I started suffering from eye strain in my early twenties during my first full-time desk job. Then, when I decided to add to the number of hours spent using a computer by becoming a part-time graduate student, I noticed a tugging sensation in my eye muscles. After hours of reading and typing on my laptop, I felt as though my eyes were being pulled inward. My focus was blurry and I often felt nauseated. I visited an optometrist who prescribed glasses with a prism in the lens to move my eyes into a better position. The glasses helped for a few years, but when I became a doctoral student (and fulltime Mom), my evening work schedule and general fatigue exacerbated the symptoms. I started getting headaches when I read too late in the day, even while wearing my glasses.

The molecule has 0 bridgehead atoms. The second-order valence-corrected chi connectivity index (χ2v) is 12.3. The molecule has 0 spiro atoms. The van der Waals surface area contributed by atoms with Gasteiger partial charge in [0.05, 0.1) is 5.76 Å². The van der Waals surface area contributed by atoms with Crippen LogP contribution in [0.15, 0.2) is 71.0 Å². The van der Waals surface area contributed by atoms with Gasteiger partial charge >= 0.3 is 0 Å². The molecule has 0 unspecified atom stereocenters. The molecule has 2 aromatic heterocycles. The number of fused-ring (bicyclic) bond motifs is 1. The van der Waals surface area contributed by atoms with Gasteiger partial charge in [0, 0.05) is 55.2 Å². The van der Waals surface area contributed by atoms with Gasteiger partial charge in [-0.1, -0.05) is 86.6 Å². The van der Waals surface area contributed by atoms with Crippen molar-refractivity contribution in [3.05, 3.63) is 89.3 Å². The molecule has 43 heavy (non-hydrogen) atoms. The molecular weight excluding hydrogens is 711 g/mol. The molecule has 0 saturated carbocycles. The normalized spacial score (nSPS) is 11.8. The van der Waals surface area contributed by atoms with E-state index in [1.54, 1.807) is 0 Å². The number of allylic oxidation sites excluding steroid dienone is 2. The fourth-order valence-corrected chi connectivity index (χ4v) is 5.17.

When I became a patient of Dr. McCrodan after my son was born. He asked me to try a computer-based vision therapy program at home instead of prescribing a new pair of glasses. He asked me questions I didn’t think were related to my particular vision issues, like whether I bumped into things often or lost concentration easily depending on the kind of task. Dr. McCrodan noticed that my quality of life had been affected in ways a new pair of glasses wasn’t going to fix in the short- or long-term. After seven months of treatment, my symptoms improved significantly and I no longer needed a prism in my lenses. I noticed a difference in how long (and how well) I could study, but still experienced motion sickness and headaches after working for lengthy periods. I’ve decided to enroll in Dr. McCrodan’s vision therapy clinic. I’m looking forward to the comprehensive treatment afforded by this type of therapy to more fully address my symptoms.